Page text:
Many Christians become wrapped up in fear and a sense of inadequacy, and put up a wall between God and his calling. We feel more comfortable keeping God and His calling a safe distance from ourselves.  Why? Because we’ve been deceived  into thinking that it ought to begin with ourselves.  Today’s popular theology unwittingly teaches that this calling is about us… but it’s really NOT about us.  We are only participants but we act like we are the “star players in the game” of service and ministry.

One reason for our fears of inadequacy is that we think we have to measure up to God’s standards of holiness.  God’s calling is a holy calling.  We haven’t seriously considered God’s holy calling for what it really is because we think we have to first measure up to God’s standard of holiness.  The truth is: we don’t measure up, and no one ever will.  But God has already taken that into consideration and given us enough grace to walk into this calling and see it to completion. Jesus called some rough and simple fishermen like Peter, James, John and Andrew into the ministry, didn’t he?

God’s salvation was given to us and made possible when he cleansed us of our sins. So the holiness that God expects is not due to our own conduct or actions.  It is not due to our good works or good deeds.  God’s work of sanctification is not the same thing as our life of walking in God’s holy and righteous laws.  Our human acts of love, mercy, kindness, etc. are already expected of all followers of Jesus. It’s a given.  It was expected when we first came into a love relationship with God in Christ. We should be compelled to obey because He has been so gracious and loves us so much.  We can never repay God for his gift of forgiveness.

So how can we, as sinful human beings, possibly match up to God’s standards of holiness? We can’t.  First and foremost, it is really about God’s work of cleansing of our sins.  Only God can make us holy.  That’s what Paul is talking about when he talks about the gift of forgiveness by grace through faith.  It starts from God. It is ONLY God who makes it possible.  It’s all about God—and it is NOT about us.

Paul said in Ephesians 2:9, “For it is by grace you have been saved, through faith —and this is not from yourselves, it is the gift of God— not by works, so that no one can boast.”  If God’s call to salvation began with God, then he will also complete the calling to serve Him.  Paul said: “being confident of this, that he who began a good work in you will carry it on to completion until the day of Christ Jesus” (Philippians 1:6).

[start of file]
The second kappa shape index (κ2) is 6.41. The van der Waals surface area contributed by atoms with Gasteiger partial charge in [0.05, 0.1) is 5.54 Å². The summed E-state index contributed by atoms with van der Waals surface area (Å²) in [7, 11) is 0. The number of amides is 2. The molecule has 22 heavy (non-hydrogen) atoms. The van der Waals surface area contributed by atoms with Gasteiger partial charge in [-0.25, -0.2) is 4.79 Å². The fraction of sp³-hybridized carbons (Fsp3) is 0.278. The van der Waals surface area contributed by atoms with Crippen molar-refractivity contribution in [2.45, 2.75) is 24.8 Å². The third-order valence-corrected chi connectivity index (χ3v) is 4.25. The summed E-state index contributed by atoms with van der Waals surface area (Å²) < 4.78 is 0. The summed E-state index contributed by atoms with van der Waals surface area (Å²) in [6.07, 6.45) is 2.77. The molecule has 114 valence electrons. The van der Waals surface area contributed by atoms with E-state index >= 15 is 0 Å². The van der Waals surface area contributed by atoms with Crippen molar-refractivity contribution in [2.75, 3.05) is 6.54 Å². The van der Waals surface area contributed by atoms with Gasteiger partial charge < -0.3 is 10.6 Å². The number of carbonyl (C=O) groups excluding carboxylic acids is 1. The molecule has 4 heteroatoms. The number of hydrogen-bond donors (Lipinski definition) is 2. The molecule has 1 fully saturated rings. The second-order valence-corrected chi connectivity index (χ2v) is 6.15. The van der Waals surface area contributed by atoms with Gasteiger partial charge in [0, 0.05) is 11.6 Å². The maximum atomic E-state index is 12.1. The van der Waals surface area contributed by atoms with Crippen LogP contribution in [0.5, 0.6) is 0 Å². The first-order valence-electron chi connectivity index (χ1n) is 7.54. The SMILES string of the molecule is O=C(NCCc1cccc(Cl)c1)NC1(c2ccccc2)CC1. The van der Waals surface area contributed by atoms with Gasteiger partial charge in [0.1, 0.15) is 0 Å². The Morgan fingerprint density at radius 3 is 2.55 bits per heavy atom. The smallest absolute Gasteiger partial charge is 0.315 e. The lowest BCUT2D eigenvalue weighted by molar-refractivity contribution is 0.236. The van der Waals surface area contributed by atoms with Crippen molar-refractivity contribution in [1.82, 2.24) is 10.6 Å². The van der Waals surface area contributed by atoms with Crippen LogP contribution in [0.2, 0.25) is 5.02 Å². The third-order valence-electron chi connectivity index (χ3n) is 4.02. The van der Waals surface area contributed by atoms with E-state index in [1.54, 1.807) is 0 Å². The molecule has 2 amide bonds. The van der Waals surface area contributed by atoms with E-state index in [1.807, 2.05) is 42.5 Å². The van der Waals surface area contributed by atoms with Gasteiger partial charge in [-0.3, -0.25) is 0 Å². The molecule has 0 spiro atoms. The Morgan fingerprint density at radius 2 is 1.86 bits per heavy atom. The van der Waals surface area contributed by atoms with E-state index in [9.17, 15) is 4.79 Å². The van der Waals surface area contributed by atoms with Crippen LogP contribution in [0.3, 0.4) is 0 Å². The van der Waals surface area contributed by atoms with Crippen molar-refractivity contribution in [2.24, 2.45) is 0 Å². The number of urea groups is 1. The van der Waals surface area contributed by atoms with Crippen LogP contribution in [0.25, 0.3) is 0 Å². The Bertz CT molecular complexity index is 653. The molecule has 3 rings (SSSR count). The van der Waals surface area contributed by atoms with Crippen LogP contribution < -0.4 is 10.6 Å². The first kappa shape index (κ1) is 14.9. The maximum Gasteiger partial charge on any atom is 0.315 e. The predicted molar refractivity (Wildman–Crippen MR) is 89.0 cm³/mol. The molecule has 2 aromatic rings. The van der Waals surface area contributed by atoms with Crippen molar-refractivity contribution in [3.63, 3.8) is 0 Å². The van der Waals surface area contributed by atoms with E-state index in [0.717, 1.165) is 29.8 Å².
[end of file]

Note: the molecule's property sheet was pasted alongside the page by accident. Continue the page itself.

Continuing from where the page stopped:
If God calls each of us to be engaged with the Lord’s kingdom work and service, then we can ask the Lord to help cast our fears aside to have faith that God will empower us for service in His love.  God wants us to simply obey and follow him, and when we fail or fall, we get up and start again. God enables us to serve in His God-given holiness; then, God enables and empowers us through his Spirit and gifts.

Devotional: Property of Jesus – John 17:6-19

propertyJesusHave you seen those varsity university T-shirts that says, e.g., “Property of USC”… “Property of name of [your university/college]”. It means I’m a student here at this college/university. I’m on their team, and I’m proud of it. It also means, “I belong here.” It makes a statement. Or when young people are dating, sometimes the girl will wear the jacket or piece of clothing that belongs to the young man. Maybe some of you remember those days?

People want to belong. As human beings, we all have a desire to belong somewhere, maybe an organization, and to belong to someone…someone we love. When we know we belong, there is comfort in that. We were designed and created to belong to God. God didn’t make us, then just drop us on earth and left us alone to fend for ourselves. God is not like that. God wants us to know that we belong to Him, and knowing we belong to God allows us to know that we are God’s children forever.  If we are in Christ Jesus, we belong to God. We are the property of God.  We are made one with Jesus, and God the Father and are united in him, through the Holy Spirit. In John 17:6 told his followers that “they were yours and you gave them to me.” This means that Father God gave us to Jesus. And in John 17:10, Jesus says it again in another way: “All mine are yours, and all yours are mine.”